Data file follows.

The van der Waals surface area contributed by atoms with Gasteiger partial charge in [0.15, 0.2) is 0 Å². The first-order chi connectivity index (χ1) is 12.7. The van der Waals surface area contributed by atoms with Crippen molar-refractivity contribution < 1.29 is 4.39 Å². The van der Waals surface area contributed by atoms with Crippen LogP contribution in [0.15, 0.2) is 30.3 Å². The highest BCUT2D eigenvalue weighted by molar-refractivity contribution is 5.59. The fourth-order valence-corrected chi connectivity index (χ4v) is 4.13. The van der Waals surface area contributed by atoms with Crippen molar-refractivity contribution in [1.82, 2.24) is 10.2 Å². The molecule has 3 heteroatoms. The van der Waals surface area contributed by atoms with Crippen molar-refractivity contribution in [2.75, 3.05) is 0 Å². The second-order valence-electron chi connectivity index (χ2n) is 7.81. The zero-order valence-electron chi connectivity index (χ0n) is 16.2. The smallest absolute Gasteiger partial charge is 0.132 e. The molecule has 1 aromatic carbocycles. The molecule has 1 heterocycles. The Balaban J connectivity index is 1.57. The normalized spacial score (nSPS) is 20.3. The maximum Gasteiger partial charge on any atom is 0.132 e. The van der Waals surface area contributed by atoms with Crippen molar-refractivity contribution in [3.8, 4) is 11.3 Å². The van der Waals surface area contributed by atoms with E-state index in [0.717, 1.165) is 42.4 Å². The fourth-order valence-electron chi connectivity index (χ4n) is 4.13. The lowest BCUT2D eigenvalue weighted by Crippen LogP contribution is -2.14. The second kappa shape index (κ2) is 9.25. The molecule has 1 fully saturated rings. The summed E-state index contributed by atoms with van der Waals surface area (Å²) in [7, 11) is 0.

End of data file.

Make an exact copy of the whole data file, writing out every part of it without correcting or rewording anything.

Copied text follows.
The van der Waals surface area contributed by atoms with Gasteiger partial charge in [0.15, 0.2) is 0 Å². The first-order chi connectivity index (χ1) is 12.7. The van der Waals surface area contributed by atoms with Crippen molar-refractivity contribution < 1.29 is 4.39 Å². The van der Waals surface area contributed by atoms with Crippen LogP contribution in [0.15, 0.2) is 30.3 Å². The highest BCUT2D eigenvalue weighted by molar-refractivity contribution is 5.59. The fourth-order valence-corrected chi connectivity index (χ4v) is 4.13. The van der Waals surface area contributed by atoms with Crippen molar-refractivity contribution in [1.82, 2.24) is 10.2 Å². The molecule has 3 heteroatoms. The van der Waals surface area contributed by atoms with Crippen molar-refractivity contribution in [2.75, 3.05) is 0 Å². The second-order valence-electron chi connectivity index (χ2n) is 7.81. The zero-order valence-electron chi connectivity index (χ0n) is 16.2. The smallest absolute Gasteiger partial charge is 0.132 e. The molecule has 1 aromatic carbocycles. The molecule has 1 heterocycles. The Balaban J connectivity index is 1.57. The normalized spacial score (nSPS) is 20.3. The maximum Gasteiger partial charge on any atom is 0.132 e. The van der Waals surface area contributed by atoms with Crippen molar-refractivity contribution in [3.8, 4) is 11.3 Å². The van der Waals surface area contributed by atoms with E-state index in [0.717, 1.165) is 42.4 Å². The fourth-order valence-electron chi connectivity index (χ4n) is 4.13. The lowest BCUT2D eigenvalue weighted by Crippen LogP contribution is -2.14. The second kappa shape index (κ2) is 9.25. The molecule has 1 fully saturated rings. The summed E-state index contributed by atoms with van der Waals surface area (Å²) in [7, 11) is 0.